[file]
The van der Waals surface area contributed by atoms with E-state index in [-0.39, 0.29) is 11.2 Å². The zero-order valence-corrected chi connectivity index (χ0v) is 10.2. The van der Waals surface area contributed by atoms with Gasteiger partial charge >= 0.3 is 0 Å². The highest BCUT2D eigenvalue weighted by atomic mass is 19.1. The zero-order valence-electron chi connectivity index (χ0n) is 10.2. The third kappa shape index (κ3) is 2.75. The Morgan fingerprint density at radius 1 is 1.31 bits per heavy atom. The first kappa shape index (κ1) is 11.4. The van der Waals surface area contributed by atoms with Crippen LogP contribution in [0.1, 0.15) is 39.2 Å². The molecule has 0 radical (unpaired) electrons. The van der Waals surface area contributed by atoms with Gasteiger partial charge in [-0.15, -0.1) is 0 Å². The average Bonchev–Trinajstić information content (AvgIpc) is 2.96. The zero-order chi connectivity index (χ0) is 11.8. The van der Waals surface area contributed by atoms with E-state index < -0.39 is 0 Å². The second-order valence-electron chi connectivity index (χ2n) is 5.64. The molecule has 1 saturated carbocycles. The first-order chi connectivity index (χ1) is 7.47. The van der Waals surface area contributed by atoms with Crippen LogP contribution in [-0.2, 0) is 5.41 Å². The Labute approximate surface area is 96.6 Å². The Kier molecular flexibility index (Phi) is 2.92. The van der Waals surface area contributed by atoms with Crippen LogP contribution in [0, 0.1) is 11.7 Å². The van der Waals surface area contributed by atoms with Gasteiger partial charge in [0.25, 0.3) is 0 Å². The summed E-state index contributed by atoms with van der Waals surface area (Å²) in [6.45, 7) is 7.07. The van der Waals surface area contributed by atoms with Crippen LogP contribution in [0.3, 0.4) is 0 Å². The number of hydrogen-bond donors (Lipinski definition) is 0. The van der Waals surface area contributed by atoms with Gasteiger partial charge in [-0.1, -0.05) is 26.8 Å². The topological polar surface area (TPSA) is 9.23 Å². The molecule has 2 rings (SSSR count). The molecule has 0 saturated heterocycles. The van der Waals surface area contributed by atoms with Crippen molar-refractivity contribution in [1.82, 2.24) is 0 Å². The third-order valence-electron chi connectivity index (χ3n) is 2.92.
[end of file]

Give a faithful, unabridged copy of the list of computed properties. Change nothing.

The van der Waals surface area contributed by atoms with E-state index in [-0.39, 0.29) is 11.2 Å². The zero-order valence-corrected chi connectivity index (χ0v) is 10.2. The van der Waals surface area contributed by atoms with Gasteiger partial charge >= 0.3 is 0 Å². The highest BCUT2D eigenvalue weighted by atomic mass is 19.1. The zero-order valence-electron chi connectivity index (χ0n) is 10.2. The third kappa shape index (κ3) is 2.75. The Morgan fingerprint density at radius 1 is 1.31 bits per heavy atom. The first kappa shape index (κ1) is 11.4. The van der Waals surface area contributed by atoms with Crippen LogP contribution in [0.1, 0.15) is 39.2 Å². The molecule has 0 radical (unpaired) electrons. The van der Waals surface area contributed by atoms with Gasteiger partial charge in [-0.15, -0.1) is 0 Å². The average Bonchev–Trinajstić information content (AvgIpc) is 2.96. The zero-order chi connectivity index (χ0) is 11.8. The van der Waals surface area contributed by atoms with E-state index < -0.39 is 0 Å². The second-order valence-electron chi connectivity index (χ2n) is 5.64. The molecule has 1 saturated carbocycles. The first-order chi connectivity index (χ1) is 7.47. The van der Waals surface area contributed by atoms with Crippen LogP contribution in [-0.2, 0) is 5.41 Å². The Labute approximate surface area is 96.6 Å². The Kier molecular flexibility index (Phi) is 2.92. The van der Waals surface area contributed by atoms with Crippen LogP contribution in [0, 0.1) is 11.7 Å². The van der Waals surface area contributed by atoms with Gasteiger partial charge in [0.25, 0.3) is 0 Å². The summed E-state index contributed by atoms with van der Waals surface area (Å²) in [6.45, 7) is 7.07. The van der Waals surface area contributed by atoms with Crippen LogP contribution in [0.3, 0.4) is 0 Å². The number of hydrogen-bond donors (Lipinski definition) is 0. The van der Waals surface area contributed by atoms with Gasteiger partial charge in [-0.1, -0.05) is 26.8 Å². The topological polar surface area (TPSA) is 9.23 Å². The molecule has 2 rings (SSSR count). The molecule has 0 saturated heterocycles. The van der Waals surface area contributed by atoms with Crippen molar-refractivity contribution in [1.82, 2.24) is 0 Å². The third-order valence-electron chi connectivity index (χ3n) is 2.92.